Aβ-induced morphologic changes of the retina. Hematoxylin and eosin (H&E)–stained paraffin sections of the retina and RPE layer from control mice (A) and Aβ1-40-injected mice (B). (C, D) Magnified portions of images (A, B), respectively (enclosed in the black boxes). Disorganization of the outer retina and thinning of the IS/OS layer, especially the OS layer, were found. RPE changes such as hypopigmentation (white arrows), hyperpigmentation (red triangles), and irregular shapes were also found. GCL, ganglion cell layer; IPL, inner plexiform layer; INL, inner nuclear layer; OPL, outer plexiform layer; ONL, outer nuclear layer; IS, inner segment; OS, outer segment. Scale bars: 50 μm (AD).
Figure 1
 
Aβ-induced morphologic changes of the retina. Hematoxylin and eosin (H&E)–stained paraffin sections of the retina and RPE layer from control mice (A) and Aβ1-40-injected mice (B). (C, D) Magnified portions of images (A, B), respectively (enclosed in the black boxes). Disorganization of the outer retina and thinning of the IS/OS layer, especially the OS layer, were found. RPE changes such as hypopigmentation (white arrows), hyperpigmentation (red triangles), and irregular shapes were also found. GCL, ganglion cell layer; IPL, inner plexiform layer; INL, inner nuclear layer; OPL, outer plexiform layer; ONL, outer nuclear layer; IS, inner segment; OS, outer segment. Scale bars: 50 μm (AD).
Figure 2
 
Aβ-induced apoptosis within the retina. Immunofluorescence assay via an Annexin V-FITC (green) and PI (red) staining method was employed to test apoptosis on day 2 in the control (AD) and experimental groups (EH). Images (D, H) are magnified portions of images (C, G), respectively (enclosed in the white box). Apoptosis (Annexin V+) was found only in the ONL and INL in the experimental group compared with the control group 48 hours after Aβ injection (white arrows). Scale bars: 50 μm (AH).
Figure 2
 
Aβ-induced apoptosis within the retina. Immunofluorescence assay via an Annexin V-FITC (green) and PI (red) staining method was employed to test apoptosis on day 2 in the control (AD) and experimental groups (EH). Images (D, H) are magnified portions of images (C, G), respectively (enclosed in the white box). Apoptosis (Annexin V+) was found only in the ONL and INL in the experimental group compared with the control group 48 hours after Aβ injection (white arrows). Scale bars: 50 μm (AH).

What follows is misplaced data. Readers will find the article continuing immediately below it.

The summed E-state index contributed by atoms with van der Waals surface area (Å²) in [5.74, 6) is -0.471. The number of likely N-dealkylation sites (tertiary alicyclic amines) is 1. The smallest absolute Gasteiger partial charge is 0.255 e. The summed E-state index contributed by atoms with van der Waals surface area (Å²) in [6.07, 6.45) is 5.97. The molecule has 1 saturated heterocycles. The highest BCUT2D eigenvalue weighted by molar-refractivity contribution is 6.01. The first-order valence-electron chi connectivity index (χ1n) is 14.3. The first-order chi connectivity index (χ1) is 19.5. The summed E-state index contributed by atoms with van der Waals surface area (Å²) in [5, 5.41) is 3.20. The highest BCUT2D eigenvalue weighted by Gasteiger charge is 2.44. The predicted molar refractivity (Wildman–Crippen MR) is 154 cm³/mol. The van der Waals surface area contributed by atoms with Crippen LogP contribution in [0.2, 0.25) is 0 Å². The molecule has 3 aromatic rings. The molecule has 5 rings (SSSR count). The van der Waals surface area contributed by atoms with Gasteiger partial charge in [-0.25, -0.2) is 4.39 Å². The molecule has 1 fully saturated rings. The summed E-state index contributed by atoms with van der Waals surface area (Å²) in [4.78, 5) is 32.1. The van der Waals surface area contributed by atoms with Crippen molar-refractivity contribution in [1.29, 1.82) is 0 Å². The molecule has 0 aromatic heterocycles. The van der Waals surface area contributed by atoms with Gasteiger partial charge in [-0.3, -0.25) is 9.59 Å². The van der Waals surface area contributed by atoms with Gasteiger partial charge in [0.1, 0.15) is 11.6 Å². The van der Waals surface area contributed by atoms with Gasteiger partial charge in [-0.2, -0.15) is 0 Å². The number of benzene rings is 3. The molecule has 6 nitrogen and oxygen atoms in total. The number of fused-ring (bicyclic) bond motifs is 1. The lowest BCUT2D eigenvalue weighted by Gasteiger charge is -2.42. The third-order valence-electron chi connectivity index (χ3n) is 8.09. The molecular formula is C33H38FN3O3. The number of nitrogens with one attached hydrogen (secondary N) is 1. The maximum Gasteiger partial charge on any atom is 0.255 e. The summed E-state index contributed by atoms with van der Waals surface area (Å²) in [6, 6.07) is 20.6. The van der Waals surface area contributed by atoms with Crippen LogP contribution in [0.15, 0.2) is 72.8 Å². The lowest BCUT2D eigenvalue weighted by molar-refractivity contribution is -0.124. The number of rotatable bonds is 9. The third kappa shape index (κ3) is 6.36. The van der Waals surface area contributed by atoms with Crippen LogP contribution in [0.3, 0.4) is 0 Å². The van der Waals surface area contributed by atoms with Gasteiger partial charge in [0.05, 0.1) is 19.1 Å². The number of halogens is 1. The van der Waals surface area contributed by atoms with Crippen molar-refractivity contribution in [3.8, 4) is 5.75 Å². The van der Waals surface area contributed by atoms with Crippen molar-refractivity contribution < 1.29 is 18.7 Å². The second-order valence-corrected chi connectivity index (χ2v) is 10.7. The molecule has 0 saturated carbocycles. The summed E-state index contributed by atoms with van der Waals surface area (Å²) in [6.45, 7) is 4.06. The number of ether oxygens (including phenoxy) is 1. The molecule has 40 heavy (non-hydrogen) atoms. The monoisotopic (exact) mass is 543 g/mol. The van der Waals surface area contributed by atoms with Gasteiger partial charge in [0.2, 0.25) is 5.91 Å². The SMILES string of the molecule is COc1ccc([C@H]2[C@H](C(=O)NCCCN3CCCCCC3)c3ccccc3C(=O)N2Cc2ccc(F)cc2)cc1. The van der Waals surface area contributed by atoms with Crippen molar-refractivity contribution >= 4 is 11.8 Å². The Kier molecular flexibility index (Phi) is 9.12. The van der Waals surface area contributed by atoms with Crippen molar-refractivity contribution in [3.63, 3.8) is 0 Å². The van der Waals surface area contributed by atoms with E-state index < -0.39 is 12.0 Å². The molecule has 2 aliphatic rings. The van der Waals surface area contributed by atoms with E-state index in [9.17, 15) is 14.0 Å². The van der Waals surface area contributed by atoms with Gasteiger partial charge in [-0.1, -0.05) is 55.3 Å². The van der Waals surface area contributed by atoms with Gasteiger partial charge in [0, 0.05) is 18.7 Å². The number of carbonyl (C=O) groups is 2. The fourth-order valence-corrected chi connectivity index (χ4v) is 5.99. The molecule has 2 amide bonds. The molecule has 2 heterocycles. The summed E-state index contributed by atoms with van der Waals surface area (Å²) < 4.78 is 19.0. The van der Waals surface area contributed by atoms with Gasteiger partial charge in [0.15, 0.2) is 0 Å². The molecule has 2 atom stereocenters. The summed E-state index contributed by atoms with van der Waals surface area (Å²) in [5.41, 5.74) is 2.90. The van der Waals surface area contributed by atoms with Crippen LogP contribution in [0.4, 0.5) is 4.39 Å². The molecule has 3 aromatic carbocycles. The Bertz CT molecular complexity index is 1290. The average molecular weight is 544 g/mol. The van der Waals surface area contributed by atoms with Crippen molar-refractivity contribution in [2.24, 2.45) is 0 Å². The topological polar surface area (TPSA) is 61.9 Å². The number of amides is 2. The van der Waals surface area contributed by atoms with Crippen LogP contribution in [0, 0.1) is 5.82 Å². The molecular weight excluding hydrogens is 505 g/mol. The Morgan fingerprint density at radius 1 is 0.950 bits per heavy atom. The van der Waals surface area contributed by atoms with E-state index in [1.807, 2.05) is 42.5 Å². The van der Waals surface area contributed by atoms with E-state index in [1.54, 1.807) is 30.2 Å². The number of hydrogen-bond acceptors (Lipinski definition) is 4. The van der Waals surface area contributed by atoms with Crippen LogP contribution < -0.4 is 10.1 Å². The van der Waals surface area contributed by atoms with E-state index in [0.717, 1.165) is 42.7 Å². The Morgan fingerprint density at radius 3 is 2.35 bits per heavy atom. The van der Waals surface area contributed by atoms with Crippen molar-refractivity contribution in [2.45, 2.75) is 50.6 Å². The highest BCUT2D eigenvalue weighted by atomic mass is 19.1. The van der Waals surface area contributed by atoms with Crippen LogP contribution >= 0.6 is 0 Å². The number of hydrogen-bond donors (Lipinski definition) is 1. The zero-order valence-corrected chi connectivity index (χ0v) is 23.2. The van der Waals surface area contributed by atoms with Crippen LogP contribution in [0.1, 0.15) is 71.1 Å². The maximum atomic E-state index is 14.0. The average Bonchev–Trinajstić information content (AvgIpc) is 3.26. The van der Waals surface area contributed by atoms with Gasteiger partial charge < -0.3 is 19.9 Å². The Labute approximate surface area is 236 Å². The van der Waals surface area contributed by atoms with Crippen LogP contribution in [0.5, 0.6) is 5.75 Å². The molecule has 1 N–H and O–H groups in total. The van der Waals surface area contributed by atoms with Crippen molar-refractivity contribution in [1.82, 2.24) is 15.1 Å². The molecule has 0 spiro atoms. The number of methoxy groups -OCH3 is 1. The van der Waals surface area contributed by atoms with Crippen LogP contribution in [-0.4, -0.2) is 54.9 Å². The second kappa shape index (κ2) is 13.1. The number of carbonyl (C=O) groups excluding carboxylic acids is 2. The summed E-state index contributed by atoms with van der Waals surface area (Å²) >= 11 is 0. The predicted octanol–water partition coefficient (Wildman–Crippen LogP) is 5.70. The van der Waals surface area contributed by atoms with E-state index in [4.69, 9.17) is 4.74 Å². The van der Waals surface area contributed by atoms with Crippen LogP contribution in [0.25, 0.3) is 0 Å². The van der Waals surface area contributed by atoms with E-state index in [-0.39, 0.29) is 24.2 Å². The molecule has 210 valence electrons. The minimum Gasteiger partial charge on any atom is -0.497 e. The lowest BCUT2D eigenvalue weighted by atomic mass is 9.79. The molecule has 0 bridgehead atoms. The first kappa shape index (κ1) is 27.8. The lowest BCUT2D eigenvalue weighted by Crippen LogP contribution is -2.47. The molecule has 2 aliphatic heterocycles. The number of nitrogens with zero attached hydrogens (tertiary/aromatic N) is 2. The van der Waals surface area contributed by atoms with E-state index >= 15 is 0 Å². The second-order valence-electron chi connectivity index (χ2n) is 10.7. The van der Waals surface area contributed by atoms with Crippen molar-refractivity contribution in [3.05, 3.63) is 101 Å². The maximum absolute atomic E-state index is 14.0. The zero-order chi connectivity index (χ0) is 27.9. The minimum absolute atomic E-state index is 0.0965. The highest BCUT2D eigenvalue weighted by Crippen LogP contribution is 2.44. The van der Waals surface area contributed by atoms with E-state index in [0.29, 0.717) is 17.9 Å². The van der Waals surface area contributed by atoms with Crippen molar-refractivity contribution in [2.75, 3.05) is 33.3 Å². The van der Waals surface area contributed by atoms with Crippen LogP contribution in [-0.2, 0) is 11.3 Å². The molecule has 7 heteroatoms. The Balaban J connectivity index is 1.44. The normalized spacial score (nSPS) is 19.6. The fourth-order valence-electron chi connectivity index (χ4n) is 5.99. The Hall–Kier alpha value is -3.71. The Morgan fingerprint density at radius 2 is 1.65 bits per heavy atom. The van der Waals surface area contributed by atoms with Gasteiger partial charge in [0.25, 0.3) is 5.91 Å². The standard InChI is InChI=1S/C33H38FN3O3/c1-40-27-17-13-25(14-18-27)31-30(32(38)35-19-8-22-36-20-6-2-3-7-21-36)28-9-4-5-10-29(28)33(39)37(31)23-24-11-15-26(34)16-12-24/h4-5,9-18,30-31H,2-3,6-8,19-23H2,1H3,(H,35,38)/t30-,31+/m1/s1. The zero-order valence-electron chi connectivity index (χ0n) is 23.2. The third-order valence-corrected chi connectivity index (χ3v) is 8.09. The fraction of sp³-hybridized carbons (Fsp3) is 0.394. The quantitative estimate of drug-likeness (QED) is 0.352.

Figure 3
 
The volcano plots for the chip analysis. The diagram of the scatter plot demonstrates the differential expression between Aβ-injected mice and the PBS control groups. The x-axis is the mean value of log2-fold change, and the y-axis shows the −log10 of the P value. The vertical green lines represent the cutoff of 1.5-fold change up- or downregulated, and the horizontal green line represents the cutoff of P value significance (P < 0.05). In this manner, the red points represent the significantly differentially expressed miRNAs.
Figure 3
 
The volcano plots for the chip analysis. The diagram of the scatter plot demonstrates the differential expression between Aβ-injected mice and the PBS control groups. The x-axis is the mean value of log2-fold change, and the y-axis shows the −log10 of the P value. The vertical green lines represent the cutoff of 1.5-fold change up- or downregulated, and the horizontal green line represents the cutoff of P value significance (P < 0.05). In this manner, the red points represent the significantly differentially expressed miRNAs.
Figure 4
 
Confirmation of the differential expression of miRNAs in Aβ-induced retinal degeneration from PBS-injected controls using qRT-PCR. Values are expressed as fold change ± SEM compared with the control group. (A) miR-142, miR-216, miR-155, and miR-223 expression levels were upregulated and miR-433 expression levels were downregulated in the Aβ1-40-injected group compared with controls. (B) miR-1839, miR-744, miR-1224, miR-200, and miR-298 expression levels remained nonsignificantly changed. *P < 0.05; n = 3 per group. miRNA, microRNA; qRT-PCR, quantitative real-time PCR.